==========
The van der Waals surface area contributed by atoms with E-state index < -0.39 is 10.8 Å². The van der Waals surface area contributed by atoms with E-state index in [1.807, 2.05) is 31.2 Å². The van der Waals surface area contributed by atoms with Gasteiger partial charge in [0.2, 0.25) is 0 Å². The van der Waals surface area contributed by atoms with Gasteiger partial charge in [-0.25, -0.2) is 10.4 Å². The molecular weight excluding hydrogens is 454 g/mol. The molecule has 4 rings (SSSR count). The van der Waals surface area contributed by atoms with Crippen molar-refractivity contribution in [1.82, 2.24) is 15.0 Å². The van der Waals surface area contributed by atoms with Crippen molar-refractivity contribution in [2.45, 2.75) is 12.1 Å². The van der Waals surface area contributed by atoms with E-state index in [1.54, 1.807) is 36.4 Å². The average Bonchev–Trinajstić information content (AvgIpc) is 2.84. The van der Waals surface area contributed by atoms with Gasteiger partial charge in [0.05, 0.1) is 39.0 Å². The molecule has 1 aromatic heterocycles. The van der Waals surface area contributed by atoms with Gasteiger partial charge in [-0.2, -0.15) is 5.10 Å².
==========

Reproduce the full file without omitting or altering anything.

The van der Waals surface area contributed by atoms with E-state index < -0.39 is 10.8 Å². The van der Waals surface area contributed by atoms with E-state index in [1.807, 2.05) is 31.2 Å². The van der Waals surface area contributed by atoms with Gasteiger partial charge in [0.2, 0.25) is 0 Å². The van der Waals surface area contributed by atoms with Gasteiger partial charge in [-0.25, -0.2) is 10.4 Å². The molecular weight excluding hydrogens is 454 g/mol. The molecule has 4 rings (SSSR count). The van der Waals surface area contributed by atoms with Crippen molar-refractivity contribution in [1.82, 2.24) is 15.0 Å². The van der Waals surface area contributed by atoms with Crippen molar-refractivity contribution in [2.45, 2.75) is 12.1 Å². The van der Waals surface area contributed by atoms with E-state index in [1.54, 1.807) is 36.4 Å². The average Bonchev–Trinajstić information content (AvgIpc) is 2.84. The van der Waals surface area contributed by atoms with Gasteiger partial charge in [0.05, 0.1) is 39.0 Å². The molecule has 1 aromatic heterocycles. The van der Waals surface area contributed by atoms with Gasteiger partial charge in [-0.2, -0.15) is 5.10 Å².